Behind the Degree: DNP Student Plans to Use Her Advanced Education to Empower Her Patients and Other Nurses

Savitha Chandramohan is earning her Doctor of Nursing Practice degree so she can support development among her fellow nurses and reduce patients' costly hospital visits

A portrait of a student

Savitha Chandramohan, a student in UConn School of Nursing's Doctor of Nursing Practice program. (Submitted photo).

Savitha Chandramohan is committed to reducing her patients’ emergency visits and hospital stays.

The Doctor of Nursing Practice (DNP) student at the School of Nursing has focused her studies on  patient care and staff education, as she believes knowledge is fundamental to reaching her goals and improving the care of her patients.

“My conviction is that education is for all of us,” Chandramohan says. “Empowerment through conveying such knowledge makes a difference in patients’ quality of life and their health outcome. The reduction of costly and stressful intervention will, in turn, both improve both patients’ morale and mental health and lower everyone’s costs.”

Savitha Chandramohan  (Submitted photo).

Before coming to UConn, Chandramohan attended Capitol Community College to complete her associate’s degree in nursing. She then studied at the University of St. Joseph, where she earned her bachelor’s and master’s in nursing. In addition to her nursing degrees, she holds a bachelor’s degree in biochemistry, which she completed in India.

Chandramohan spent the first six years of her career as a registered nurse, before being promoted to supervisor for another four years. In March 2020, she began a position as a medical and mental health provider, visiting and providing care to assisted living, behavioral, long-term care, and subacute facility patients.

“I am proud of, and humbled by, the changes we as health care workers make in others’ lives,” Chandramohan says.

Her plans for improving the quality of health care for patients, however, have only just begun. Through her studies in the doctoral program, Chandramohan hopes to advance nursing staff education and reduce falls among patients. Her doctoral project is titled “Fall Reduction and Nursing Staff Education in Skilled Nursing Facility.”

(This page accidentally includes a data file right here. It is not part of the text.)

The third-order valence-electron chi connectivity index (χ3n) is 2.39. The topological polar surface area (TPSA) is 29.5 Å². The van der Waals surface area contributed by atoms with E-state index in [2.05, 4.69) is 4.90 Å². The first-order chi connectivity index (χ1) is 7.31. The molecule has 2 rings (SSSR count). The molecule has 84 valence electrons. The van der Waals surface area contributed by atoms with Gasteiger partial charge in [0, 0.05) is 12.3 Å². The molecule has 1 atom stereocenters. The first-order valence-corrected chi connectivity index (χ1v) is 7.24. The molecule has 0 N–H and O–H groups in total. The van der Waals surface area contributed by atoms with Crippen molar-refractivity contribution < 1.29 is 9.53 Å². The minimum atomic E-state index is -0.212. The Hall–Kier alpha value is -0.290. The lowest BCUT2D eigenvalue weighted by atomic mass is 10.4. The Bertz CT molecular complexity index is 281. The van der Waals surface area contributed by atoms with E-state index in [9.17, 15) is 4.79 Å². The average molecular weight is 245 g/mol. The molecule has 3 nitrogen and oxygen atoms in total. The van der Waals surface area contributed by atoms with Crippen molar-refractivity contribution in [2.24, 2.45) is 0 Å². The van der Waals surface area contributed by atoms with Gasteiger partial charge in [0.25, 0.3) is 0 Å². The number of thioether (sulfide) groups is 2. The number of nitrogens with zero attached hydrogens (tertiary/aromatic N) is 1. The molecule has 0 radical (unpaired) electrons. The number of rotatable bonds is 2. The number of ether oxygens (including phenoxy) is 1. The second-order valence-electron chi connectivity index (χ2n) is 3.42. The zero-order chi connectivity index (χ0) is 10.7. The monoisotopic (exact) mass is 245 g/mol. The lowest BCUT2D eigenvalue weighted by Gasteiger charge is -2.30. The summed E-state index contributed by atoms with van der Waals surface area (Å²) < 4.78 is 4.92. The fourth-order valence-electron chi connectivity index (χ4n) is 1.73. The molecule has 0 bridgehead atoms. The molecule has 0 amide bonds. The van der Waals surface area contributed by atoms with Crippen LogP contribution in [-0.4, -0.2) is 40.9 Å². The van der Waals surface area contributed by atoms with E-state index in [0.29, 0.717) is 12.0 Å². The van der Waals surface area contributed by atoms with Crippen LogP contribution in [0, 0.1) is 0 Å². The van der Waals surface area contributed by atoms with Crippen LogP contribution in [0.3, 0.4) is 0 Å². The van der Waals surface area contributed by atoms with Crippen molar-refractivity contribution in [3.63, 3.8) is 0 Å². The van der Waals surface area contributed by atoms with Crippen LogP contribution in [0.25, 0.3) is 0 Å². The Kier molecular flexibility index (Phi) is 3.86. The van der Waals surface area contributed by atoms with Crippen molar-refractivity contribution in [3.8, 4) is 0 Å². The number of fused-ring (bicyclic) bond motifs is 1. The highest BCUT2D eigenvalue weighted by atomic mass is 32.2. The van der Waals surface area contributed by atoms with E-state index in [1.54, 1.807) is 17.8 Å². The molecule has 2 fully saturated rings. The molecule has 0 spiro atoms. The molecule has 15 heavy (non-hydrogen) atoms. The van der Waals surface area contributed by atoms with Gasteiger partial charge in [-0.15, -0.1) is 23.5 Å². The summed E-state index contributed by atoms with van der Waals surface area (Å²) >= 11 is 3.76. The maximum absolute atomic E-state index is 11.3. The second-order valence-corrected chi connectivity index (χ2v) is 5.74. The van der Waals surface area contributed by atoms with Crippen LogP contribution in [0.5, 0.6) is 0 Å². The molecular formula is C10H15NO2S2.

“With this advanced degree, I will be more qualified to give the highest level of customized care — with ethics and safety at its core — to my patients,” Chandramohan says. “Through the DNP curriculum, I can perfect my knowledge to manage complex pathology with drugs, advanced tests, and treatments.”

Savitha Chandramohan (Submitted photo).

UConn’s program has fostered an empowering learning environment for Chandramohan. She says the experiences it provides and the supporting professional staff have been instrumental in her education.

Chandramohan also notes that faculty members Anna Bourgault and Joy Elwell have been exceptional, supportive mentors during the program, and are part of the reason why UConn was her school of choice.

“UConn is a leading international voice in health care research, teaching, and innovation,” she says. “I have always quietly admired the UConn culture.”

A rigorous curriculum, faculty support, and innovative research are fundamental to the DNP program and, Chandramohan says, have been monumental in shaping her education.

“I am confident that my conscious and mindful integration of theory and practice will make me an asset who can help optimize any health care organization,” she says.

Following completion of the program, Chandramohan hopes to conduct community-based interventions and focus on the education of prevention and promotion within families and their health issues.

“I aspire to be a scientific thinker who puts the science of my advanced studies into action to promote the wellness of my patients,” she says. “I firmly believe that the advanced-level focus of the DNP program will help me better support my patients, their families, my staff, my institution, and my community.”

The UConn School of Nursing DNP Program is accepting applications until Dec. 1. Learn more and apply at

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